Suzlon, owner of Germany-based REpower, needs to repay foreign currency convertible bonds (FCCBs) of $360 million in June and another $207 million in October. The company had earlier sought 45 days extension to repay FCCBs.
Shares closed higher by 1.11 per cent at Rs 18.20, while the Sensex ended down 50.86 points, or 0.3 per cent, at 16,668.01 points.
The company's secured lenders have reportedly agreed to sanction $300 million in external commercial borrowing (ECB). While the company has received sanctions for $285 million in ECBs, the balance is likely by June-end, sources said. The ECBs are priced at 350 basis points over the LIBOR or the London Inter Bank Offered Rate, sources added.
The company will repay the remaining $60 million via internal accruals and asset sales.
Speaking on the development, Kirti Vagadia, chief financial officer, Suzlon Group said: "I am very pleased to inform that our bondholders have approved our request for up to a 45-day extension of maturity on our June tranche of FCCBs. The resolutions were approved by significant majorities, with 100 per cent and approximately 93 per cent of bondholders who voted in the June 2009 and June 2007 series, respectively, being in favour of the extension. We have also received the necessary permission from the RBI for this extension. We believe this underscores the strong relationship we have built with our bondholders and banks, and their confidence in our plans."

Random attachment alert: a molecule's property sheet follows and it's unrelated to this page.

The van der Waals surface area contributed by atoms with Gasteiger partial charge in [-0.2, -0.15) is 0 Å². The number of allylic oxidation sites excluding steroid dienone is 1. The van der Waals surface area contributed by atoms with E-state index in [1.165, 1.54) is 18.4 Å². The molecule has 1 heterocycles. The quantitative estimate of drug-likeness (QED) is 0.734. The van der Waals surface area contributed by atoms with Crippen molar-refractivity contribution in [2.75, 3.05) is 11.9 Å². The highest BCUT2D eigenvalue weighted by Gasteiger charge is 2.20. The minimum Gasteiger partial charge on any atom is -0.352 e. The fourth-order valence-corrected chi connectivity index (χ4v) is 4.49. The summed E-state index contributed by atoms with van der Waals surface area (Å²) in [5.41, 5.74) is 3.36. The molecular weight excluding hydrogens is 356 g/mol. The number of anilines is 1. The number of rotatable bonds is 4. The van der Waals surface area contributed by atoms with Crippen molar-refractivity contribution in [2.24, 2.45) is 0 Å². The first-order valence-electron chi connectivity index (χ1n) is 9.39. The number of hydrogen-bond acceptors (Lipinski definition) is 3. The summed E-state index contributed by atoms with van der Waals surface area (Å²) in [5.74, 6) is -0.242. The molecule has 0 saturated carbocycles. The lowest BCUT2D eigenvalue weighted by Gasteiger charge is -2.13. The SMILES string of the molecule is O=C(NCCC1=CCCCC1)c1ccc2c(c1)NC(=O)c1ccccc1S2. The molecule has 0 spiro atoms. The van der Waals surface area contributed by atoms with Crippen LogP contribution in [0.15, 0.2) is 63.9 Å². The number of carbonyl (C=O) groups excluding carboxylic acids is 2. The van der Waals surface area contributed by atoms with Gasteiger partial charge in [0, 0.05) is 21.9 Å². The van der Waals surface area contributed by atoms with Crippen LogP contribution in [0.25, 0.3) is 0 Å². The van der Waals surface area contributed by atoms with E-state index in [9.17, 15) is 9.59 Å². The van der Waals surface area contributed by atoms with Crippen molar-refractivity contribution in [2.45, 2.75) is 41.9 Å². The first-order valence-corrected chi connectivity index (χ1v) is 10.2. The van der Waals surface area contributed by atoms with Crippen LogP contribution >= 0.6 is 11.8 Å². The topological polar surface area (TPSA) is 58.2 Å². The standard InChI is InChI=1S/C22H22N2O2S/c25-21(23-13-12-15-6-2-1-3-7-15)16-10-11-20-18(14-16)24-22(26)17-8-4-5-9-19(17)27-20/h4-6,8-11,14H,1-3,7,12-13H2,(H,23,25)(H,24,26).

"We requested for extension in order to ensure that there is adequate time to obtain the requisite approvals and to close administrative documentation necessary to complete this refinancing exercise. I am happy to report that the process is on track and, along with our plans to divest non-critical assets, we are confident of meeting our near term FCCB obligations," he added.
Suzlon's foreign currency bonds have conversion prices of Rs 76.68 rupees and Rs 97.26 per share, far above Suzlon's current share price, making them unattractive for bondholders to convert into shares.
Suzlon's shares, valued at $755 million, have lost nearly 60 per cent in a year, partly on concerns about the company's ability to repay its debt.
The consolidated net debt for the company at the beginning of the year was Rs 117.90 billion and its net debt to equity ratio was 2.1.
Shares in Suzlon and many other renewable energy companies, once darlings of investors, have struggled since the global financial crisis of 2008.
(With inputs from Reuters)